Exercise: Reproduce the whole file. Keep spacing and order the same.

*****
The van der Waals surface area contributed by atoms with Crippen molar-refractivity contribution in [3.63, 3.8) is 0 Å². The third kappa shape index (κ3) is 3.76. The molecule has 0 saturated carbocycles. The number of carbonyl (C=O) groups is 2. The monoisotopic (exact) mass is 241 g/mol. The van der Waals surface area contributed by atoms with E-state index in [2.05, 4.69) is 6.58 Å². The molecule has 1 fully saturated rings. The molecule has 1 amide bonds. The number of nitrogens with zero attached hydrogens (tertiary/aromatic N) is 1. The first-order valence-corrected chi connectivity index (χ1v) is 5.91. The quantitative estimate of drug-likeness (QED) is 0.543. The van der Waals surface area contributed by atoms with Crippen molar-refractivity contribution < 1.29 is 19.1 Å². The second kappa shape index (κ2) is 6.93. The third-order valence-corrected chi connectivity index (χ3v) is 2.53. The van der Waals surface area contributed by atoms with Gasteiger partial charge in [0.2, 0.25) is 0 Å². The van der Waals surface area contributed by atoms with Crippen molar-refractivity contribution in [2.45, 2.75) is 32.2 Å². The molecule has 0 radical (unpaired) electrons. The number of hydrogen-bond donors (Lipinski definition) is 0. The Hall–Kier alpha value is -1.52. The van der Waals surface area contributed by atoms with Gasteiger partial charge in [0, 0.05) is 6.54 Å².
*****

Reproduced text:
The van der Waals surface area contributed by atoms with Crippen molar-refractivity contribution in [3.63, 3.8) is 0 Å². The third kappa shape index (κ3) is 3.76. The molecule has 0 saturated carbocycles. The number of carbonyl (C=O) groups is 2. The monoisotopic (exact) mass is 241 g/mol. The van der Waals surface area contributed by atoms with E-state index in [2.05, 4.69) is 6.58 Å². The molecule has 1 fully saturated rings. The molecule has 1 amide bonds. The number of nitrogens with zero attached hydrogens (tertiary/aromatic N) is 1. The first-order valence-corrected chi connectivity index (χ1v) is 5.91. The quantitative estimate of drug-likeness (QED) is 0.543. The van der Waals surface area contributed by atoms with Crippen molar-refractivity contribution < 1.29 is 19.1 Å². The second kappa shape index (κ2) is 6.93. The third-order valence-corrected chi connectivity index (χ3v) is 2.53. The van der Waals surface area contributed by atoms with Gasteiger partial charge in [0.2, 0.25) is 0 Å². The van der Waals surface area contributed by atoms with Crippen molar-refractivity contribution in [2.45, 2.75) is 32.2 Å². The molecule has 0 radical (unpaired) electrons. The number of hydrogen-bond donors (Lipinski definition) is 0. The Hall–Kier alpha value is -1.52. The van der Waals surface area contributed by atoms with Gasteiger partial charge in [0, 0.05) is 6.54 Å².